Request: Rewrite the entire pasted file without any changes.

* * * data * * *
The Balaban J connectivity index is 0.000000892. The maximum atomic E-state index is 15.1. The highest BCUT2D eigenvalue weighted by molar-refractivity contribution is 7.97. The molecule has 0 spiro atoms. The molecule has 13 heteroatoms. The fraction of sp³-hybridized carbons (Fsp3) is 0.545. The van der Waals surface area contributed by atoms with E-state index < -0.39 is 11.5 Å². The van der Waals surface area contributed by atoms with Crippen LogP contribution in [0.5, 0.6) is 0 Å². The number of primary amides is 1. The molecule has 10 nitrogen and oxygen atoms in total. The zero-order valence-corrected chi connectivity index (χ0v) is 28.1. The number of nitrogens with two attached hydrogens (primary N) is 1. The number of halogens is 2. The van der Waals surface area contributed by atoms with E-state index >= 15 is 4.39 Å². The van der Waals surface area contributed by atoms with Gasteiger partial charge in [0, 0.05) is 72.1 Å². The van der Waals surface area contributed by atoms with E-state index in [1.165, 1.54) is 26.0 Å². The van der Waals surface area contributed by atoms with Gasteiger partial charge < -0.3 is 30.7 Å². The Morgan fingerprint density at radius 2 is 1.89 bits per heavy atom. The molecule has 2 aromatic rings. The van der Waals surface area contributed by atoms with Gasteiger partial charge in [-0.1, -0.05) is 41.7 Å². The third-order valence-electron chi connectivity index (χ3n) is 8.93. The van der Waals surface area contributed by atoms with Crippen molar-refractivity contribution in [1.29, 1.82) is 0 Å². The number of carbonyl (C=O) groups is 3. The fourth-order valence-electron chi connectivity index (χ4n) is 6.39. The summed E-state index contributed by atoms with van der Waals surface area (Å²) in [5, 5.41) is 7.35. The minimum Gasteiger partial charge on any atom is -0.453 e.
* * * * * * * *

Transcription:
The Balaban J connectivity index is 0.000000892. The maximum atomic E-state index is 15.1. The highest BCUT2D eigenvalue weighted by molar-refractivity contribution is 7.97. The molecule has 0 spiro atoms. The molecule has 13 heteroatoms. The fraction of sp³-hybridized carbons (Fsp3) is 0.545. The van der Waals surface area contributed by atoms with E-state index < -0.39 is 11.5 Å². The van der Waals surface area contributed by atoms with Crippen LogP contribution in [0.5, 0.6) is 0 Å². The number of primary amides is 1. The molecule has 10 nitrogen and oxygen atoms in total. The zero-order valence-corrected chi connectivity index (χ0v) is 28.1. The number of nitrogens with two attached hydrogens (primary N) is 1. The number of halogens is 2. The van der Waals surface area contributed by atoms with E-state index >= 15 is 4.39 Å². The van der Waals surface area contributed by atoms with Gasteiger partial charge in [0, 0.05) is 72.1 Å². The van der Waals surface area contributed by atoms with E-state index in [1.165, 1.54) is 26.0 Å². The van der Waals surface area contributed by atoms with Gasteiger partial charge < -0.3 is 30.7 Å². The Morgan fingerprint density at radius 2 is 1.89 bits per heavy atom. The molecule has 2 aromatic rings. The van der Waals surface area contributed by atoms with Gasteiger partial charge in [-0.1, -0.05) is 41.7 Å². The third-order valence-electron chi connectivity index (χ3n) is 8.93. The van der Waals surface area contributed by atoms with Crippen molar-refractivity contribution in [1.29, 1.82) is 0 Å². The number of carbonyl (C=O) groups is 3. The fourth-order valence-electron chi connectivity index (χ4n) is 6.39. The summed E-state index contributed by atoms with van der Waals surface area (Å²) in [5, 5.41) is 7.35. The minimum Gasteiger partial charge on any atom is -0.453 e.